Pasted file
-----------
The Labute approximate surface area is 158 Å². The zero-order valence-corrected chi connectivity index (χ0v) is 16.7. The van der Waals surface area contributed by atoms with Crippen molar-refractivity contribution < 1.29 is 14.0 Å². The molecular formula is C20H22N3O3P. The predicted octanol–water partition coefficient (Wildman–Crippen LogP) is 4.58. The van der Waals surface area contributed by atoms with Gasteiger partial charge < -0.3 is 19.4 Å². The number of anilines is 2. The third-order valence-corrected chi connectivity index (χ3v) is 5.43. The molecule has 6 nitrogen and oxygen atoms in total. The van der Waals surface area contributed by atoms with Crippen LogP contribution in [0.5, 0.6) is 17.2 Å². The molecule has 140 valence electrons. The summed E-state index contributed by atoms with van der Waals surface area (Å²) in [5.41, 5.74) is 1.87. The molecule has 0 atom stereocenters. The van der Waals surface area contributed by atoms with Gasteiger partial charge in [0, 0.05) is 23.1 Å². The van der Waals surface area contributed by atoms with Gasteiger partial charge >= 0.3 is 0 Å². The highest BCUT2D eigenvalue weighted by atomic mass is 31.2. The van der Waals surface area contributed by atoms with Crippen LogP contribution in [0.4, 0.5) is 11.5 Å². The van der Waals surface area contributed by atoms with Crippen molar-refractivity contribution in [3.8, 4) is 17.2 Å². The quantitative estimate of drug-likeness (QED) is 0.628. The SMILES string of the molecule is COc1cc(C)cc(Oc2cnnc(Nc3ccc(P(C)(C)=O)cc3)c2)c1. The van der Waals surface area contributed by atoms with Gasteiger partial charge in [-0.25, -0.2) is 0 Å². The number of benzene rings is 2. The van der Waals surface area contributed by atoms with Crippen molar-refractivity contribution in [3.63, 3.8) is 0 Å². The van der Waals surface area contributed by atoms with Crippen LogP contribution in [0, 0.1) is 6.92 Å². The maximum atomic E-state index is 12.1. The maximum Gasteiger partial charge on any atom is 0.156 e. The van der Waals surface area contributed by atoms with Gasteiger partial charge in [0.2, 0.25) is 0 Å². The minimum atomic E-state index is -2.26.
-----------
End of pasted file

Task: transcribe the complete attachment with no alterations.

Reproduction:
The Labute approximate surface area is 158 Å². The zero-order valence-corrected chi connectivity index (χ0v) is 16.7. The van der Waals surface area contributed by atoms with Crippen molar-refractivity contribution < 1.29 is 14.0 Å². The molecular formula is C20H22N3O3P. The predicted octanol–water partition coefficient (Wildman–Crippen LogP) is 4.58. The van der Waals surface area contributed by atoms with Gasteiger partial charge < -0.3 is 19.4 Å². The number of anilines is 2. The third-order valence-corrected chi connectivity index (χ3v) is 5.43. The molecule has 6 nitrogen and oxygen atoms in total. The van der Waals surface area contributed by atoms with Crippen LogP contribution in [0.5, 0.6) is 17.2 Å². The molecule has 140 valence electrons. The summed E-state index contributed by atoms with van der Waals surface area (Å²) in [5.41, 5.74) is 1.87. The molecule has 0 atom stereocenters. The van der Waals surface area contributed by atoms with Gasteiger partial charge in [0, 0.05) is 23.1 Å². The van der Waals surface area contributed by atoms with Gasteiger partial charge >= 0.3 is 0 Å². The highest BCUT2D eigenvalue weighted by atomic mass is 31.2. The van der Waals surface area contributed by atoms with Crippen LogP contribution in [0.4, 0.5) is 11.5 Å². The van der Waals surface area contributed by atoms with Crippen molar-refractivity contribution in [3.8, 4) is 17.2 Å². The quantitative estimate of drug-likeness (QED) is 0.628. The SMILES string of the molecule is COc1cc(C)cc(Oc2cnnc(Nc3ccc(P(C)(C)=O)cc3)c2)c1. The van der Waals surface area contributed by atoms with Gasteiger partial charge in [-0.25, -0.2) is 0 Å². The number of benzene rings is 2. The van der Waals surface area contributed by atoms with Crippen molar-refractivity contribution in [3.63, 3.8) is 0 Å². The van der Waals surface area contributed by atoms with Crippen LogP contribution in [0, 0.1) is 6.92 Å². The maximum atomic E-state index is 12.1. The maximum Gasteiger partial charge on any atom is 0.156 e. The van der Waals surface area contributed by atoms with Gasteiger partial charge in [0.2, 0.25) is 0 Å². The minimum atomic E-state index is -2.26.